One of the oldest and most historic parts of Auckland, St Marys Bay was founded in 1936 when Bishop Jean-Baptiste François Pompallier arrived from France and bought 47 acres of land on behalf of the Catholic Church. It was only fitting that New Zealand's first Marist Catholic bishop should name the area Mount St Mary.
The local community is passionate about their suburb and its heritage. Through their petitioning, the council has officially recognised the special character of St Marys Bay in several ways. In 1977, the workers’ houses in Renall Street became Auckland’s first conservation precinct; St Marys Bay is an area of special character in the City of Auckland District Plan Isthmus Section; and the plan also protects trees along the original cliff line and shoreline of St Marys Bay and Herne Bay, especially indigenous trees such as the coastal pohutukawa.
While central Auckland and Ponsonby are right on the doorstep, neighbourhood eateries include Sails in Westhaven – overlooking the boats and ideal for dinners and events. Or delectable by day is Mary's at 13 St Marys Road. Mollies boutique hotel deserves a mention for any out-of-town visitors looking for a truly luxurious stay.
Life in the bay provides the best of both worlds – close enough to the bustle to feel part of it, but far enough away to also be a calm and elegant haven.
Before the arrival of the bishop, Maori had several names for the area. The eastern end near Harbour Street is Te Papaku a Whai or ‘Whai’s Shoal’, and the western end near St Marys Road and London Street was once a beach named Ko Takere Haea or ‘the split canoe hull’. Ko Takere Haea is a listed Maori Heritage Site in the District Plan, as are several others including One-Maru at the base of the Point Erin cliff.
The foreshore of St Marys Bay also played a central role for immigrant Europeans. Prosperous families settled in the area from the 1850s. Chosen for its stunning harbour views, they built elegant villas with extensive gardens overlooking the water. The only road access at the time was via Karangahape Road, as College Hill was too steep for a horse and carriage, so the homes were mainly accessible by water and private jetties connected the owners with the bottom of Queen Street.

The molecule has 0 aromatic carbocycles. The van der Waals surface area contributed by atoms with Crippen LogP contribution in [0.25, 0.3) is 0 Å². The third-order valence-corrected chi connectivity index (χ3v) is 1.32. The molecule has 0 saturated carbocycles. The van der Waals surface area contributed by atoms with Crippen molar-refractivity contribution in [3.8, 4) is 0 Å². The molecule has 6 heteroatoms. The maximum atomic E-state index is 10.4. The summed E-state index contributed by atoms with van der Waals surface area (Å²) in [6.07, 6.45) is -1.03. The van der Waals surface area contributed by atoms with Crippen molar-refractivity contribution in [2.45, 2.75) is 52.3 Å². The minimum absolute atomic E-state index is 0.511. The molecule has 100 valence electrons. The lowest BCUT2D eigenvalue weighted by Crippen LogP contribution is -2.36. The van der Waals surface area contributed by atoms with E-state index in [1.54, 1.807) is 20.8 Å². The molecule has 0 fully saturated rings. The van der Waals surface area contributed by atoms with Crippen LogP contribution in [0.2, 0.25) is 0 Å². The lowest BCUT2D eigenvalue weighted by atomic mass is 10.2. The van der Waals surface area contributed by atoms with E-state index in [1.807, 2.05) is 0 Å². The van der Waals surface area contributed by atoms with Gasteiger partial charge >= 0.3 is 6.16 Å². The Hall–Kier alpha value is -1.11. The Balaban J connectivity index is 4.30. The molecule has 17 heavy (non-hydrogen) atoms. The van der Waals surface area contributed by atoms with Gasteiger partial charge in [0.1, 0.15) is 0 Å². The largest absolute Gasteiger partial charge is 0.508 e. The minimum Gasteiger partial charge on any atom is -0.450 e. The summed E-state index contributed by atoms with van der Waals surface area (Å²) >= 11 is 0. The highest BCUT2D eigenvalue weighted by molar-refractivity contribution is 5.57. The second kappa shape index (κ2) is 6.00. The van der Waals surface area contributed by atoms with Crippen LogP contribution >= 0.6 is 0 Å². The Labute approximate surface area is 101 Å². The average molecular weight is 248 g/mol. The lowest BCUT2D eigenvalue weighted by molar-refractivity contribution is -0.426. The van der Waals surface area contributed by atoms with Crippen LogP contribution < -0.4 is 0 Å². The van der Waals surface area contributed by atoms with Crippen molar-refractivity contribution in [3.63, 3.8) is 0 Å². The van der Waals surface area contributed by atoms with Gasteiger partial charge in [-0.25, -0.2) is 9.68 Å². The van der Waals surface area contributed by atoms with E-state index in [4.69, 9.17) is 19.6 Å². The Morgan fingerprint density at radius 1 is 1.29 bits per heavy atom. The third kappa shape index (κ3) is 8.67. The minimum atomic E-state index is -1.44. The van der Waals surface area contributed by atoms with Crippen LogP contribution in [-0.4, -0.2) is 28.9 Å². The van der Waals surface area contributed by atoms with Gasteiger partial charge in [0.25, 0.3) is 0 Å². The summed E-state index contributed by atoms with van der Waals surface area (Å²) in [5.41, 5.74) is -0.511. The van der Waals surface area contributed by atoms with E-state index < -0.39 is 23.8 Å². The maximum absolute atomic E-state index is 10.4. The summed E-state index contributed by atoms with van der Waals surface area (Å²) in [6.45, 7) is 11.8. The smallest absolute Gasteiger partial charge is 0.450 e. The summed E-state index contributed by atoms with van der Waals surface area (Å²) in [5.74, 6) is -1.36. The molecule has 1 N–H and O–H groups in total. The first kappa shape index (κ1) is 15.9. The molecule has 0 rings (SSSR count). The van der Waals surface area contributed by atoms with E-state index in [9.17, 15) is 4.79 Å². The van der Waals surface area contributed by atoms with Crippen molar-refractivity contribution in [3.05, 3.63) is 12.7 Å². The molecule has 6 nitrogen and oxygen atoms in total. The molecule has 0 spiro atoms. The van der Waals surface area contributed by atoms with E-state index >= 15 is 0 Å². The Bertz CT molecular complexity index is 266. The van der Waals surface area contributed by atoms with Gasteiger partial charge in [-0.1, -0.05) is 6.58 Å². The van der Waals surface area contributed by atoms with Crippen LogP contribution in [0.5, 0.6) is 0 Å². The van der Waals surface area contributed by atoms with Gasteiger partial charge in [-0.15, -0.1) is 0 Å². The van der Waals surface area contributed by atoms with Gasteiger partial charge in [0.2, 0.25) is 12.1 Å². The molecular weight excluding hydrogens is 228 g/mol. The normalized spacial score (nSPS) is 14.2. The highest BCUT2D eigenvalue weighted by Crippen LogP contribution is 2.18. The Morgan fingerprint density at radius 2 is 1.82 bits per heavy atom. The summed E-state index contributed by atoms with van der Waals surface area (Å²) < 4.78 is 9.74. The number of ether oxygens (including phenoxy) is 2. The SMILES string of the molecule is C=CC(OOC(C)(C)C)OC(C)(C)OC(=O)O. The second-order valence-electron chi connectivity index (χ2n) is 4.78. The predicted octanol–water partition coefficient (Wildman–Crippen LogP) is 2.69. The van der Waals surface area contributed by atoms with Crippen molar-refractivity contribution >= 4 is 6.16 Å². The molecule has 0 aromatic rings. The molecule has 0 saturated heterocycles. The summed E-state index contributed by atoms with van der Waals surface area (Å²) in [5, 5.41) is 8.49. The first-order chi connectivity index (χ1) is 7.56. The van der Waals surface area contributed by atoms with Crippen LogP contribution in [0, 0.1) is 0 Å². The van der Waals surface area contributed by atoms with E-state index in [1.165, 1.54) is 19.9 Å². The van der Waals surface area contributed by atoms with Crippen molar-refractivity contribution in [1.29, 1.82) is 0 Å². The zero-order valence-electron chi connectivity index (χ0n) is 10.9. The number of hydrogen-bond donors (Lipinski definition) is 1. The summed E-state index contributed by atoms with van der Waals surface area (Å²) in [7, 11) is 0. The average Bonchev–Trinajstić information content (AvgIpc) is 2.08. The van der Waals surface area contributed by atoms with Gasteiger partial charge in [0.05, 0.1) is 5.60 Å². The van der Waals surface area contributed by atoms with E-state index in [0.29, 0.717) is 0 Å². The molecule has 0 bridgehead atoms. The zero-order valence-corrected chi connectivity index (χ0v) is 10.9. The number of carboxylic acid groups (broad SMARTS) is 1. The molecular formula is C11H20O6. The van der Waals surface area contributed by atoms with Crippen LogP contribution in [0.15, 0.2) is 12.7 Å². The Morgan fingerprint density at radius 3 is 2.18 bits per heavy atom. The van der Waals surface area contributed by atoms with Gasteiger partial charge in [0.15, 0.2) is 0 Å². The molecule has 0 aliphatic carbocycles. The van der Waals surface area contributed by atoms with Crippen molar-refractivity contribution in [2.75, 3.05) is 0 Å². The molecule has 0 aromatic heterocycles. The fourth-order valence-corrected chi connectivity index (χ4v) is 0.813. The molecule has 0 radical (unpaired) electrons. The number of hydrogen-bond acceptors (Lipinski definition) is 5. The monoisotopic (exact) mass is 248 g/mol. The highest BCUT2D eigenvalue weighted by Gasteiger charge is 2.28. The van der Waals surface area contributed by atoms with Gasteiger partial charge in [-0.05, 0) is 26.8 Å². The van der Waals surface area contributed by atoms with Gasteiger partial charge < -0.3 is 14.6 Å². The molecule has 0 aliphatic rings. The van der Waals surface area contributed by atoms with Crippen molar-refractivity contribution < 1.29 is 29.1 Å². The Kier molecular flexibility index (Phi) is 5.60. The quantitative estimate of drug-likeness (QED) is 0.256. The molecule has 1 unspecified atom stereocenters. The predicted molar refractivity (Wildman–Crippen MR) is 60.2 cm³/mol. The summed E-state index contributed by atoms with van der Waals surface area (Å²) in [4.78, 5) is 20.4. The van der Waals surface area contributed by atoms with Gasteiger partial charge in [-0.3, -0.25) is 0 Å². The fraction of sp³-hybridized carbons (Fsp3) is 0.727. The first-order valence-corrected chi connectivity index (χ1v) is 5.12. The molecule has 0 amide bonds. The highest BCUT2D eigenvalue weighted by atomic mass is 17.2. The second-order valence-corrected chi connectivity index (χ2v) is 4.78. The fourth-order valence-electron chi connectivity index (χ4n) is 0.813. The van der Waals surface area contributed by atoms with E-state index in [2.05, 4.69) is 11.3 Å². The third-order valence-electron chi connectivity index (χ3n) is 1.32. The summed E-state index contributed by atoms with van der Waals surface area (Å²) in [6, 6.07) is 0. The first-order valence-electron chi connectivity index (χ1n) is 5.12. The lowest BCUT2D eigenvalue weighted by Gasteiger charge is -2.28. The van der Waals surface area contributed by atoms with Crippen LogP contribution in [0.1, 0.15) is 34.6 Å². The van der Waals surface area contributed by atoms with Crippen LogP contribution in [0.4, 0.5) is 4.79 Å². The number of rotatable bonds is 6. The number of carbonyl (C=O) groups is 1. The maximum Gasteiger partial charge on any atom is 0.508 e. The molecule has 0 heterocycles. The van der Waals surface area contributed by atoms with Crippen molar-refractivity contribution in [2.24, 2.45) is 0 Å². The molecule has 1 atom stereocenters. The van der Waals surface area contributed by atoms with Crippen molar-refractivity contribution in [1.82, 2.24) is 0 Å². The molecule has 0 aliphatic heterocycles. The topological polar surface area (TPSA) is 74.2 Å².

The Catholic Church propelled the growth of the burgeoning suburb. From the mid 1850s it attracted immigrant Irish Roman Catholics who bought land to be close to the church centre. Their input is reflected in local street names like "Dublin" & "Green".
The foreshore has seen dramatic changes over the years. First, a sheltering breakwater was constructed due to cyclone damage, then by 1940 the area had been dredged, land reclaimed and a seawall built around Westhaven Drive.
In 1956 work on the Harbour Bridge began, despite protest from locals who wished to keep St Marys Bay and Shelly Beach tidal. The bridge was officially opened in May 1959, and extended to four lanes between 1966 and 1969. Lack of access to the sea and threats by the Auckland Harbour Board to fill in Westhaven completely put local boat builders out of business. Yet this was not the end, as a group of local residents donated their professional services to create Westhaven Marina. Today this stands as one of Auckland’s greatest assets.